timothy falconer's semantic weblog
Big Fractal Tangle

realness day

*teefal wakes as from a long dream, picks up pen and paper, and begins again*

Four months ago, we finished the fruits of our work, Tidepool and Storymill, our self-named “Project Realize.” The plan after finishing was to engage the blogerati and publicize ourselves with links across the blogosphere. Instead, as such things in the web world usually do, someone stole our thunder: Flickr got bought by Yahoo a week after our launch. They soon snapped up the mindshare we were after; Flickr’s become quite the phenonemena, in an area we were aimed directly at.

For a while there, it made me sick to think of it. Seemed every day I’d type something into Google and see someone’s tagged Flickr photos pop on the page. Nevermind features, nevermind business models, nevermind niche markets … I felt personally defeated before I’d even caught my breath from the product launch. Truth is, the way I felt had more to do with other things, but whatever the cause, I didn’t have the strength to summon the publicist within me, and so Tidepool and Storymil sat mostly unnoticed.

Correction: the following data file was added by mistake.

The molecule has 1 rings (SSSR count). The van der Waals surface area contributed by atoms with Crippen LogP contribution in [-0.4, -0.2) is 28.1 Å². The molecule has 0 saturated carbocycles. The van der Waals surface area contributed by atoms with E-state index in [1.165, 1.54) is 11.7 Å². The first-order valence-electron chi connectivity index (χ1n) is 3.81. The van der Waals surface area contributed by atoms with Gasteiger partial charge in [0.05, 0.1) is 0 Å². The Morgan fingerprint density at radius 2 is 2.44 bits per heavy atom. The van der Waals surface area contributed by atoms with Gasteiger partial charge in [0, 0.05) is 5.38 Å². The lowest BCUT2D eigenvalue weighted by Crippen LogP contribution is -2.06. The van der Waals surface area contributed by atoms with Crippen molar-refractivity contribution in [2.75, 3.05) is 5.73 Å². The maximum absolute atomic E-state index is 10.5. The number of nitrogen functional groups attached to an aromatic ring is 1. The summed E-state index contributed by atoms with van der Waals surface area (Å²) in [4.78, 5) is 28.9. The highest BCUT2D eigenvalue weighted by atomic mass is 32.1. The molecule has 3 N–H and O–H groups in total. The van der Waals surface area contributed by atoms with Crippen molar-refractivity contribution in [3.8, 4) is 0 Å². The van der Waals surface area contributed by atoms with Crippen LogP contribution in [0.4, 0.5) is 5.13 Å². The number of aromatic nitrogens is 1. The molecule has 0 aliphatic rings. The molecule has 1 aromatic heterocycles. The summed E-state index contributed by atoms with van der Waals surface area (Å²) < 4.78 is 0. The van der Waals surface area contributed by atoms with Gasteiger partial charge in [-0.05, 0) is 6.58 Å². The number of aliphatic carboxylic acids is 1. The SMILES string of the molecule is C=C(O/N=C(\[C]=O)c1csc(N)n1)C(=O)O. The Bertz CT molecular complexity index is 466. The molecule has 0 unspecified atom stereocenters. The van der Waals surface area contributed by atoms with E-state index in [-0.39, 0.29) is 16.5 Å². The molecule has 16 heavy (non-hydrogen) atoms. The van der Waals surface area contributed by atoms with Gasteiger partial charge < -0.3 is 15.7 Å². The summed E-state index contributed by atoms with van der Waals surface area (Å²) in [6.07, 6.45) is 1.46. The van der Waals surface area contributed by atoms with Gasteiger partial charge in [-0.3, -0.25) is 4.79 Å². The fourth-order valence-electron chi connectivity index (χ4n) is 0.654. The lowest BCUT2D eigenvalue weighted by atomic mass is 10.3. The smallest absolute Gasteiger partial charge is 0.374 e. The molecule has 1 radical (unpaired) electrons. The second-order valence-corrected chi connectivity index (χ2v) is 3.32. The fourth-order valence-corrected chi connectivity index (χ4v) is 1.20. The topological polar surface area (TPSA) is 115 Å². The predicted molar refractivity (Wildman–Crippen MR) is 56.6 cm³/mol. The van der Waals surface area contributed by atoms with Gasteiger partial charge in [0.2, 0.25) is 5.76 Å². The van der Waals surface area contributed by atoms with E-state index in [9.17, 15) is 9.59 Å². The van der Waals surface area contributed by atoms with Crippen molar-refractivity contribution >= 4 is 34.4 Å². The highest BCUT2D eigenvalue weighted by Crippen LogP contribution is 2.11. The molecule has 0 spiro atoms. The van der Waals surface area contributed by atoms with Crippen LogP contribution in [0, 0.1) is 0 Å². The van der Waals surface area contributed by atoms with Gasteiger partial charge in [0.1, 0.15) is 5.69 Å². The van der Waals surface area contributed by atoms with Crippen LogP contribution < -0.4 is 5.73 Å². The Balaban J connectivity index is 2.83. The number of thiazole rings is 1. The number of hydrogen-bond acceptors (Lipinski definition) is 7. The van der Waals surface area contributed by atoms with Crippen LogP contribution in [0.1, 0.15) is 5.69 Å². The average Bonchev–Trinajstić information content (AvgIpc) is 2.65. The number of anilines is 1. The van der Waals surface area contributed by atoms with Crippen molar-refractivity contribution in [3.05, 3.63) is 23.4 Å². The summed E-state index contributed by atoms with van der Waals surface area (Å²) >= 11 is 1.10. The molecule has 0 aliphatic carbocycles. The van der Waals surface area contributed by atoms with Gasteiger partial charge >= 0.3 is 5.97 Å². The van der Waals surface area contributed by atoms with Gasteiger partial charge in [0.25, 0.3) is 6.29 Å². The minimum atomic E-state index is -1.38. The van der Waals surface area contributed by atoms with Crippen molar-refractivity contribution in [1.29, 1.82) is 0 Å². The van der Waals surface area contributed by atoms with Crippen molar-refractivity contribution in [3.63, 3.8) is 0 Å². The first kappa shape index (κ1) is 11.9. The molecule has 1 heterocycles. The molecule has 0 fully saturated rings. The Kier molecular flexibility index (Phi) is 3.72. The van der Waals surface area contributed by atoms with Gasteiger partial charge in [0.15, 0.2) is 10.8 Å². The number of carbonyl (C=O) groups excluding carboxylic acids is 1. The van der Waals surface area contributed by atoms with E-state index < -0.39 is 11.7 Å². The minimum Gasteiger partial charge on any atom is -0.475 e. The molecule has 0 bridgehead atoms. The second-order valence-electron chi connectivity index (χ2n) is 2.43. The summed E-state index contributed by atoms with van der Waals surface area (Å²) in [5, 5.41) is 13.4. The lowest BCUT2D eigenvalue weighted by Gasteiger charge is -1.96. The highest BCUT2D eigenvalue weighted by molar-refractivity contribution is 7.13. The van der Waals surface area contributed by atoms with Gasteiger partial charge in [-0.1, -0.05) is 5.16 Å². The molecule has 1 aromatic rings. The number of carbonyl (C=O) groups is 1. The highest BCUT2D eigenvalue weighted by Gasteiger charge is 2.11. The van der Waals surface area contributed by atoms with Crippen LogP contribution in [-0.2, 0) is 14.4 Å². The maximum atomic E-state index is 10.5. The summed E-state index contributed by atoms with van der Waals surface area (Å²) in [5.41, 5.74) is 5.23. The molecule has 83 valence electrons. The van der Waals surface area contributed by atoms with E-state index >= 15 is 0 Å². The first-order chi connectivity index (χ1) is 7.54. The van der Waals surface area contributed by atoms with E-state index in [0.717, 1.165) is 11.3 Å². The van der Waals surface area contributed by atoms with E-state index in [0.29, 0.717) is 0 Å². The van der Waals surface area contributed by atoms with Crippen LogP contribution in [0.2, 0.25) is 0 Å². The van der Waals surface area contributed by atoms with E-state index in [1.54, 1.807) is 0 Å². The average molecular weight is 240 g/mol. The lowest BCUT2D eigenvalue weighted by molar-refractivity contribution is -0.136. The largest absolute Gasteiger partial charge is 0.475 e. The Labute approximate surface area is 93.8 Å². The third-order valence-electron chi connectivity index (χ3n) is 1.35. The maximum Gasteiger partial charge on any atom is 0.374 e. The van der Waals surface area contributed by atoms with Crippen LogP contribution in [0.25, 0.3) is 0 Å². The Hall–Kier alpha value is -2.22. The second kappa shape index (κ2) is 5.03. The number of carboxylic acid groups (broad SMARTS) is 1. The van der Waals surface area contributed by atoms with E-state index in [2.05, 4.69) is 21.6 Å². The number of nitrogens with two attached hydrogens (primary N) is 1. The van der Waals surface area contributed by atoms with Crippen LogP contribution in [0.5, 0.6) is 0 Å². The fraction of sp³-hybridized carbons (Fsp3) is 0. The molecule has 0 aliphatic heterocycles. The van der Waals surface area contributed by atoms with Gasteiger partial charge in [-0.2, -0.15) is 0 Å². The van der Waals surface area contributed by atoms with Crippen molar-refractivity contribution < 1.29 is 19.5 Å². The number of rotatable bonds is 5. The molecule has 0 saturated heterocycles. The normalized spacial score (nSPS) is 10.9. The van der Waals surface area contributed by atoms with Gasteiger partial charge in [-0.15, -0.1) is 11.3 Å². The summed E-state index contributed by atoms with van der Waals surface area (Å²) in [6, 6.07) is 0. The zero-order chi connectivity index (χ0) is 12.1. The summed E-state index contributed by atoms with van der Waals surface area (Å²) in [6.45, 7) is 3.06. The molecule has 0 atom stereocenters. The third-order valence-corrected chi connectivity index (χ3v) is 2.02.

Recently I remembered our initial vision, which had less to do with blogs and power laws, and more to do with real people and their memories:

Cherishing our shared heritage helps create and sustain real community, real meaningfulness, which many of us hunger for as an alternative to the soulless singularity of corporate branding and rubber stamp franchises that are slowly erasing the color and character of our towns and families.

Whereas Flickr proudly proclaims that they’re “Not your Grandfather’s Photo Sharing Site”, our aim has always been exactly the opposite. We’re about *realness*, not web views.

The ease with which they can explore and share this shared memory space will encourage them to further tell the stories of their lives and communities.

So today, with this post, I’ll start climbing that mountain once again.
No longer “realize”, today’s *realness* day, at least for me.

And being real, I’ll admit: I’m not sure I’m up to it.

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